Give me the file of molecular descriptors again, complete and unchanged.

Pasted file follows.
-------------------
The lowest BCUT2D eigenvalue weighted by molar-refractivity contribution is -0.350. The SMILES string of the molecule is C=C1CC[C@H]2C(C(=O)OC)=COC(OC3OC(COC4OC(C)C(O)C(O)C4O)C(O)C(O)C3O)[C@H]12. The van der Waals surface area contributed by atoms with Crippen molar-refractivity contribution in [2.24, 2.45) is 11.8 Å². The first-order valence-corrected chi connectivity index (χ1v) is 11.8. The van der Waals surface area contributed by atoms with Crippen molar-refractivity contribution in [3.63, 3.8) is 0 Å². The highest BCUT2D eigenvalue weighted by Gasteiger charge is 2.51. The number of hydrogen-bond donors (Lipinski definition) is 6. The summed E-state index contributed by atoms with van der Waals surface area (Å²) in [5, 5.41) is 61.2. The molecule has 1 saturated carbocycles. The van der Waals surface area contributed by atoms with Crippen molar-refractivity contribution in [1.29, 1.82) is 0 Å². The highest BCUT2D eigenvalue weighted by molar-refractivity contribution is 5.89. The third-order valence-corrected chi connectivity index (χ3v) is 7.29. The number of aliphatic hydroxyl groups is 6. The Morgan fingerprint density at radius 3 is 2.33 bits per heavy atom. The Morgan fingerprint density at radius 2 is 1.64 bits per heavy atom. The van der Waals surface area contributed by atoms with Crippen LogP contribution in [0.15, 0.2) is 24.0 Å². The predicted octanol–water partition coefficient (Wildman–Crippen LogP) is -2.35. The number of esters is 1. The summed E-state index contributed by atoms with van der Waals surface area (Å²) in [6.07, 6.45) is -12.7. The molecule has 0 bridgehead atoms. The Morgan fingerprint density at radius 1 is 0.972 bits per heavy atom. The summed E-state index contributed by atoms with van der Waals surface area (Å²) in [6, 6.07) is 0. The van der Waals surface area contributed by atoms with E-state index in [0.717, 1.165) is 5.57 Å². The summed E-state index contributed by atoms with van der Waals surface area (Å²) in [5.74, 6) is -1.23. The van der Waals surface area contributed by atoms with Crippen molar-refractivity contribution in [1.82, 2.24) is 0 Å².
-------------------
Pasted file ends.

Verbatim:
The lowest BCUT2D eigenvalue weighted by molar-refractivity contribution is -0.350. The SMILES string of the molecule is C=C1CC[C@H]2C(C(=O)OC)=COC(OC3OC(COC4OC(C)C(O)C(O)C4O)C(O)C(O)C3O)[C@H]12. The van der Waals surface area contributed by atoms with Crippen molar-refractivity contribution in [2.24, 2.45) is 11.8 Å². The first-order valence-corrected chi connectivity index (χ1v) is 11.8. The van der Waals surface area contributed by atoms with Crippen molar-refractivity contribution in [3.63, 3.8) is 0 Å². The highest BCUT2D eigenvalue weighted by Gasteiger charge is 2.51. The number of hydrogen-bond donors (Lipinski definition) is 6. The summed E-state index contributed by atoms with van der Waals surface area (Å²) in [5, 5.41) is 61.2. The molecule has 1 saturated carbocycles. The van der Waals surface area contributed by atoms with Crippen molar-refractivity contribution in [1.29, 1.82) is 0 Å². The highest BCUT2D eigenvalue weighted by molar-refractivity contribution is 5.89. The third-order valence-corrected chi connectivity index (χ3v) is 7.29. The number of aliphatic hydroxyl groups is 6. The Morgan fingerprint density at radius 3 is 2.33 bits per heavy atom. The Morgan fingerprint density at radius 2 is 1.64 bits per heavy atom. The van der Waals surface area contributed by atoms with Crippen LogP contribution in [0.15, 0.2) is 24.0 Å². The predicted octanol–water partition coefficient (Wildman–Crippen LogP) is -2.35. The number of esters is 1. The summed E-state index contributed by atoms with van der Waals surface area (Å²) in [6.07, 6.45) is -12.7. The molecule has 0 bridgehead atoms. The Morgan fingerprint density at radius 1 is 0.972 bits per heavy atom. The summed E-state index contributed by atoms with van der Waals surface area (Å²) in [6, 6.07) is 0. The van der Waals surface area contributed by atoms with E-state index in [0.717, 1.165) is 5.57 Å². The summed E-state index contributed by atoms with van der Waals surface area (Å²) in [5.74, 6) is -1.23. The van der Waals surface area contributed by atoms with Crippen molar-refractivity contribution in [1.82, 2.24) is 0 Å².